Is It OK to Edit a Candidate’s CV?
When reviewing CVs, adapting applications prior to submitting them to employers, has become common practise for most recruiters. But as a recruiter should you be amending information on behalf of a candidate, or is it better to submit the CV a candidate created with no rewrites?
Reflecting on a balance between minor tweaks and CV overhauls is key to knowing whether you’re helping to boost a candidates details, or actually hindering their chances later in the recruitment process.
Below we are discussing whether editing a candidate’s CV is the right practise to implement into your CV sift.
Do you have their permission?
Prior to making any amends to a candidate’s CV, you should be looking to seek their permission. If they aren’t willing to agree to any changes then you should either look to submit their CV as is or give them suggestions on how they could improve their CV themselves.
If you aren’t able to reach the candidate for any reason, then potentially look at only making minor changes that don’t alter the overall context of the CV. For example, adjusting any grammar mistakes or looking to add headers/sections to help vital information stand out. But it’s important to know where to stop, and knowing the fine line between tidying up a CV and completely rehashing it, is essential.
If a candidate is happy to accept changes, then go ahead and help them put their best foot forward with an engaging and attractive CV. Consider following up with the candidate to make them aware of what changes have been made, especially before any client interviews. This will help ensure that they aren’t caught off guard in a future interview if the employer brings up any of these changes.
How much are you changing?
If you are going to edit a CV, make sure you aren’t completely revamping it. The experience and qualifications a candidate entered should not be adjusted, but elements such as formatting or highlighting key strengths are acceptable changes to make.
You should only be looking to better what is already there, fine tuning details but not starting from scratch.
Lying in a CV is a complete no-no, and especially when updating a CV on a candidate’s behalf, you shouldn’t be elaborating the truth just to make them fit a role. You can help candidates customise their CV, but remember honesty is key. Any lies you input, will only get found out later on, and this will not only look bad on the candidate, but it could also look bad on you as the recruiter.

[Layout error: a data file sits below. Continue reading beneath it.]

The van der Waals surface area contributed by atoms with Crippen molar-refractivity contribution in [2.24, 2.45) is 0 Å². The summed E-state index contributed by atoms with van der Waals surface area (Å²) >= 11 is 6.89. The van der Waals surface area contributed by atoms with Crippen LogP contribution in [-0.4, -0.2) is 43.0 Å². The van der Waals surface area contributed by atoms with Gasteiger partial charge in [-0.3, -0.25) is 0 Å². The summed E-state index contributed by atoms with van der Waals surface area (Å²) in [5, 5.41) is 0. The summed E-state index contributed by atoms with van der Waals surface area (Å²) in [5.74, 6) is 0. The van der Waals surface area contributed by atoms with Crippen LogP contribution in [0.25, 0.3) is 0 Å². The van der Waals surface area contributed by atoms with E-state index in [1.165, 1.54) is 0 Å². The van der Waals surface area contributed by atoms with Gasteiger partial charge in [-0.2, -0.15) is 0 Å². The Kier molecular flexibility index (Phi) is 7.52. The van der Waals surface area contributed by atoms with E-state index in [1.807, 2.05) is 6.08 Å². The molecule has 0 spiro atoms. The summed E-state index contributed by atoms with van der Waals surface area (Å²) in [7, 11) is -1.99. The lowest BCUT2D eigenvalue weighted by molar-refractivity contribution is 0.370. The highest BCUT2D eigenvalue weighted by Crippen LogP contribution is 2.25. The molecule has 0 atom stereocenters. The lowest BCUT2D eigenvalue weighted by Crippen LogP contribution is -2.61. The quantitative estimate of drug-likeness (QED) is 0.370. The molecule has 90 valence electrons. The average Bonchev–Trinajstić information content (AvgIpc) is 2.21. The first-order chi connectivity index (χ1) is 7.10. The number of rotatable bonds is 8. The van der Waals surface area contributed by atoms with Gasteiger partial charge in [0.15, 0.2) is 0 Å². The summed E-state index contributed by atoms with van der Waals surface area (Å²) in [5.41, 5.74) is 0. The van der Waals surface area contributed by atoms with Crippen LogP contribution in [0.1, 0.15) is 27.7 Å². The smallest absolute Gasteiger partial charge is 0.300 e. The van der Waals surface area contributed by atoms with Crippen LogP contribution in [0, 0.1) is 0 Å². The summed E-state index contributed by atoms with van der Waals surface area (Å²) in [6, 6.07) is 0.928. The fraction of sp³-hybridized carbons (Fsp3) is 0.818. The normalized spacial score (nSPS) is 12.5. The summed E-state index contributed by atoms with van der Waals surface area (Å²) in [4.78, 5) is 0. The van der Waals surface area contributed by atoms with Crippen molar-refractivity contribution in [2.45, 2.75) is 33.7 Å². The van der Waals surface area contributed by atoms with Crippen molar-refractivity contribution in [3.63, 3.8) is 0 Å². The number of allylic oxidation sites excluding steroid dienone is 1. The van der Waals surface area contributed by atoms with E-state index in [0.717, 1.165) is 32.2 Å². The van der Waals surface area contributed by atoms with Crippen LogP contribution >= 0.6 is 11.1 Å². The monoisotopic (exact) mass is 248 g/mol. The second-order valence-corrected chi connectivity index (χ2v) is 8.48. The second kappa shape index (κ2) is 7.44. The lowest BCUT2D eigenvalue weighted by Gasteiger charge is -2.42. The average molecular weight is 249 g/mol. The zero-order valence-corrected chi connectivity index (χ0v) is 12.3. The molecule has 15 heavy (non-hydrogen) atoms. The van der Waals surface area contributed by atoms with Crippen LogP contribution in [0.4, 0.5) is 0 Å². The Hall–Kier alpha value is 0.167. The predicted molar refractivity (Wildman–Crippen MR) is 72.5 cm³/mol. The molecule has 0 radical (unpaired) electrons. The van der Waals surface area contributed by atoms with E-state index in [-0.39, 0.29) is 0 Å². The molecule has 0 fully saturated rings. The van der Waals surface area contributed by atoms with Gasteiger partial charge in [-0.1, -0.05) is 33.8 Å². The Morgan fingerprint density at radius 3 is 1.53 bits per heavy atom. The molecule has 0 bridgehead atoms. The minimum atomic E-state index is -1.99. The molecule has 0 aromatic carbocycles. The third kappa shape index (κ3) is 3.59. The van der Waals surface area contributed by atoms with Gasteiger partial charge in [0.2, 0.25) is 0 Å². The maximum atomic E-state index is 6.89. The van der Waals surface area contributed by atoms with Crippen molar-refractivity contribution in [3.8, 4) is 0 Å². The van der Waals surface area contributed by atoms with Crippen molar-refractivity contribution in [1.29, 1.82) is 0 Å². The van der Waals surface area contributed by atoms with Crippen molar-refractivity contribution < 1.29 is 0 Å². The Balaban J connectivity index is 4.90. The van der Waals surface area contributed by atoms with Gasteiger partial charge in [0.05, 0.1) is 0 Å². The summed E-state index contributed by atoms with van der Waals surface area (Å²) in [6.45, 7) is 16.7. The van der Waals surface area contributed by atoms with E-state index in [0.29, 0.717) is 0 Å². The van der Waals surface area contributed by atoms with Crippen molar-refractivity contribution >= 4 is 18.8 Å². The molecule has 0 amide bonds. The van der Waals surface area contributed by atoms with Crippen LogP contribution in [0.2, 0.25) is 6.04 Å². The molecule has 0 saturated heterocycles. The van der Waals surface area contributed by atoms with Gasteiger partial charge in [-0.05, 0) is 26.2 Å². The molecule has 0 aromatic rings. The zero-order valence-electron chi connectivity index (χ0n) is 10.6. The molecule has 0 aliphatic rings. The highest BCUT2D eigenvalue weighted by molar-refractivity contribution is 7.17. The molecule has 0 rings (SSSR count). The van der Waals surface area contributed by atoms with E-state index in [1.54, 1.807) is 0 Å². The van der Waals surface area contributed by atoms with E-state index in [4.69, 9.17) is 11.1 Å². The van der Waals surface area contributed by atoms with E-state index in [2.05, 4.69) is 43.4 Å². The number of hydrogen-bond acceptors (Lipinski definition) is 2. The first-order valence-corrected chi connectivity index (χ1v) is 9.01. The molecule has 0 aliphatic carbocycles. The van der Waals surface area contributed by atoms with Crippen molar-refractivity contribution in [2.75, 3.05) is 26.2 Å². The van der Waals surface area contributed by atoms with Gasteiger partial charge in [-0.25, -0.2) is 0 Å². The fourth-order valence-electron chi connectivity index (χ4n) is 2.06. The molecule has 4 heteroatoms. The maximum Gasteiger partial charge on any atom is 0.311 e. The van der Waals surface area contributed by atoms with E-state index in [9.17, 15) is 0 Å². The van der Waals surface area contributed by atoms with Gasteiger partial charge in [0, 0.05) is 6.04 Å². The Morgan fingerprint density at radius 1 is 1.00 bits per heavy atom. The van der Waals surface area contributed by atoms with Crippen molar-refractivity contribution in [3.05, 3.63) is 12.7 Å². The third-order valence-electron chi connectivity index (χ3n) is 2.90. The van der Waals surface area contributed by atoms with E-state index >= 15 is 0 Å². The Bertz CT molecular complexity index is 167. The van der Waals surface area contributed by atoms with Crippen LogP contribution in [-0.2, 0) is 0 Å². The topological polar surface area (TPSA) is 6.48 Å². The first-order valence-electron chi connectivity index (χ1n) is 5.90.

Can you wait for the candidate to do it?
Your first instinct should be to go back to the candidate, giving them an update as to why you’re looking to amend their CV. Let them know whether they can better format their details or if they need to provide more context in a certain area.
If you are able to get a candidate to update their own CV, this will help to ensure the CV properly reflects the candidate, keeping to their tone of voice and helping them better describe their CV during interview stages.
You need to consider the time frame you have available to submit their application, giving the candidate a deadline to come back to you with amends. This will further let you assess a candidate’s commitment, are they willing to make these tweaks in time, to get the job.
Would talking to the hiring manager be better?
Whenever you submit a CV to a hiring manager, it’s crucial to follow up on their application with a conversation, discussing the candidate’s strengths and potential shortfalls.
It can be difficult to articulate a candidate’s potential just through a CV, so it’s best to discuss the candidate over the phone and answer any of the hiring manager’s questions before they jump to conclusions.
Think about whether it would be best to alter a CV or instead, speak directly with the hiring manager to give them an overview as to why you’re putting this candidate forward for their role. Communicating the reasons why you believe they’d be the ideal candidate for the job. Linking their skills to the specification verbally could be easier than adjusting a CV.
Would finding another candidate be better?
This is an important question to consider when you’re looking to alter a candidate’s CV. Reflect on what details you’re looking to change and if you’re trying to make their experience appear more relevant for a role, then maybe another candidate would be a better choice.
If you’re looking to amend far too much information, then you might just be setting up a candidate to fail, as the CV you submit won’t be entirely them.
You need to weigh up the options, and in the long run, finding a more suitable candidate might be the best choice.